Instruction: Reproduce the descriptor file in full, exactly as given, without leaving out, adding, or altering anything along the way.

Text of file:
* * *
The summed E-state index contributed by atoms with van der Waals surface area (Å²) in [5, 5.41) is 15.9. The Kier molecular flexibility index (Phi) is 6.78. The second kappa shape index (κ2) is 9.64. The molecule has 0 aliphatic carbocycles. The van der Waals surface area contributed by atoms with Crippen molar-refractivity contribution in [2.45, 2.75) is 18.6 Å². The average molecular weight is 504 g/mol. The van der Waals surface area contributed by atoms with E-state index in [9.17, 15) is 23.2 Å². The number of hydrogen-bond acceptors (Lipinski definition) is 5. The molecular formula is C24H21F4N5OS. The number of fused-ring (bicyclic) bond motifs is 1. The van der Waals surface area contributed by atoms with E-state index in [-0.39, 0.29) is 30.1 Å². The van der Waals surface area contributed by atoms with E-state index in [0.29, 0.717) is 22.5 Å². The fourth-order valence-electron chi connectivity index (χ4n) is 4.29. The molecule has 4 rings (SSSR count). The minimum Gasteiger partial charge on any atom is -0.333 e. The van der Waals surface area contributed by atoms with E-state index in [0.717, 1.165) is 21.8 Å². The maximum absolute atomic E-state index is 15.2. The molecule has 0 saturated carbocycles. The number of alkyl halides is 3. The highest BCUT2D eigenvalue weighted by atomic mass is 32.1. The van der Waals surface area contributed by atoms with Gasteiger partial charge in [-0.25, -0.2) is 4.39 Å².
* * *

The summed E-state index contributed by atoms with van der Waals surface area (Å²) in [5, 5.41) is 15.9. The Kier molecular flexibility index (Phi) is 6.78. The second kappa shape index (κ2) is 9.64. The molecule has 0 aliphatic carbocycles. The van der Waals surface area contributed by atoms with Crippen molar-refractivity contribution in [2.45, 2.75) is 18.6 Å². The average molecular weight is 504 g/mol. The van der Waals surface area contributed by atoms with E-state index in [9.17, 15) is 23.2 Å². The number of hydrogen-bond acceptors (Lipinski definition) is 5. The molecular formula is C24H21F4N5OS. The number of fused-ring (bicyclic) bond motifs is 1. The van der Waals surface area contributed by atoms with E-state index in [-0.39, 0.29) is 30.1 Å². The van der Waals surface area contributed by atoms with E-state index in [0.29, 0.717) is 22.5 Å². The fourth-order valence-electron chi connectivity index (χ4n) is 4.29. The molecule has 4 rings (SSSR count). The minimum Gasteiger partial charge on any atom is -0.333 e. The van der Waals surface area contributed by atoms with E-state index in [0.717, 1.165) is 21.8 Å². The maximum absolute atomic E-state index is 15.2. The molecule has 0 saturated carbocycles. The number of alkyl halides is 3. The highest BCUT2D eigenvalue weighted by atomic mass is 32.1. The van der Waals surface area contributed by atoms with Gasteiger partial charge in [-0.25, -0.2) is 4.39 Å².